Impala Platinum: Rustenburg IMPALA Platinum (Implats) was discussing putting employees on unpaid leave whilst continuing with payments into essential
IMPALA Platinum (Implats) was discussing putting employees on unpaid leave whilst continuing with payments into essential benefits such as medical aid after the COVID-19 response lockdown was extended by two weeks.
Commenting in an update regarding its COVID-19 response today, the group also said it had established a mechanism whereby employees, including executives, could donate up to a third of their salaries to the country’s Solidarity Fund.
Implats said on March 30 that it would consider “alternative arrangements” if the lockdown was extended from its March 27 to April 17 schedule as the company could not support paying employees whilst mining was not taking place.
As previously indicated … it was communicated to all stakeholders that the group’s financial position could not sustain this arrangement post the initial 21-day lockdown,” the company said. “The group’s standpoint is unchanged in this regard, but remain open to exploring alternative measures with its social partners to assist employees where possible,” the company said in its update.
Johan Theron, spokesman for Implats, said that “it helps we are getting 50% of our staff back”, but it was unsustainable to support employee salaries if they were not working. The mines have not been operating and whilst processing facilities were permitted to operate, the company had only managed to freight one shipment of refined metal from its premises owing to lockdown measures applied to air services.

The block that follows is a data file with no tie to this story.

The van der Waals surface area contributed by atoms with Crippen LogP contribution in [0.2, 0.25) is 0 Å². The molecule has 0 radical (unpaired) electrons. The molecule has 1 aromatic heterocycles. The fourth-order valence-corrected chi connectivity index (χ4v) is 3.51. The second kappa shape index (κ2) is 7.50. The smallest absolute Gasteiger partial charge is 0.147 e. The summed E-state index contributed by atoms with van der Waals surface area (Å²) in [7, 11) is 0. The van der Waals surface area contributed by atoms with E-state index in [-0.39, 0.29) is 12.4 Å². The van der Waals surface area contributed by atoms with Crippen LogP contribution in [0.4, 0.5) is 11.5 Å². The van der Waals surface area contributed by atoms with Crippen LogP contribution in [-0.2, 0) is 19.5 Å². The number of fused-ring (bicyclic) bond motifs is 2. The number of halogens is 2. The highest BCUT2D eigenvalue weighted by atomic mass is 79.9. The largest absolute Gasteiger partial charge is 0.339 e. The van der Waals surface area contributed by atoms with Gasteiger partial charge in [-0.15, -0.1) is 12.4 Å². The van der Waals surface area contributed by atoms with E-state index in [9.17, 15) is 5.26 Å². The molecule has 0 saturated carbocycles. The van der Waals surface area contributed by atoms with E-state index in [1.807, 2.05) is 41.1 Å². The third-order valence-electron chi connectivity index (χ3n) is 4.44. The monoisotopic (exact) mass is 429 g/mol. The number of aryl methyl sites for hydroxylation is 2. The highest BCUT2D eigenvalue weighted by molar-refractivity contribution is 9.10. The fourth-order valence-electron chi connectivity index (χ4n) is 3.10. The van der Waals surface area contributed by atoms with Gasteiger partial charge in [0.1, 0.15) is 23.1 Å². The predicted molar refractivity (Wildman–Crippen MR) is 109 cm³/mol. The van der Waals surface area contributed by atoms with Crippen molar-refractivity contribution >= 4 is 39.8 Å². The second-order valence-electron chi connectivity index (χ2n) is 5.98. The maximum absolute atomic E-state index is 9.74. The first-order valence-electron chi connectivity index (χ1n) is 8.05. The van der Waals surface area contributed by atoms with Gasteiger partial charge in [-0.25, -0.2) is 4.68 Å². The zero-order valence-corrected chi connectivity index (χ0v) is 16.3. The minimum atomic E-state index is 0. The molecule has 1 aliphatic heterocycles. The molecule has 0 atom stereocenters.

South African president, Cyril Ramaphosa, extended the lockdown to April 30 but in amendments to the lockdown regulations issued on Thursday (April 16), the government has allowed mines to ramp up to 50% capacity, although it’s unclear if that means ‘production’ or people.
Whilst addressing the nation on the extension of the lockdown, Ramaphosa also said he, ministers and his deputy ministers would donate a third of their salaries for three months to the Solidarity Fund established to combat COVID-19 in South Africa and assist people most heavily impacted by the spread of the virus.
In terms of the mechanism intended to make donations to Solidarity Fund the donations, which would include those received from our international operations, will be into the fund or to be used to provide care and support of the company’s mine host communities.
“This mechanism heeds the call by the President and the Cabinet, and their demonstrated leadership in action, in which they will donate one third of their salary for three months into the Solidarity Fund,” the company said.
Commenting on COVID-19, Implats said that “… the virus will be a feature for some time and operating in a ‘business as usual’ environment will not be possible in the near term”.
Said Nico Muller, CEO of Implats: “We are living in times of unprecedented uncertainty, which requires new ways of thinking and innovative solutions to challenges we have not faced before”.
Implats also said its Lac des Iles mine in Canada had been placed on care and maintenance on April 13 after seven cases of COVID-19 had been identified at the operation. “The majority of employees have left the site and are in self-quarantine until April 27, the company said. “Management continues to collaborate with the health authorities and operations will resume when it is safe to do so.”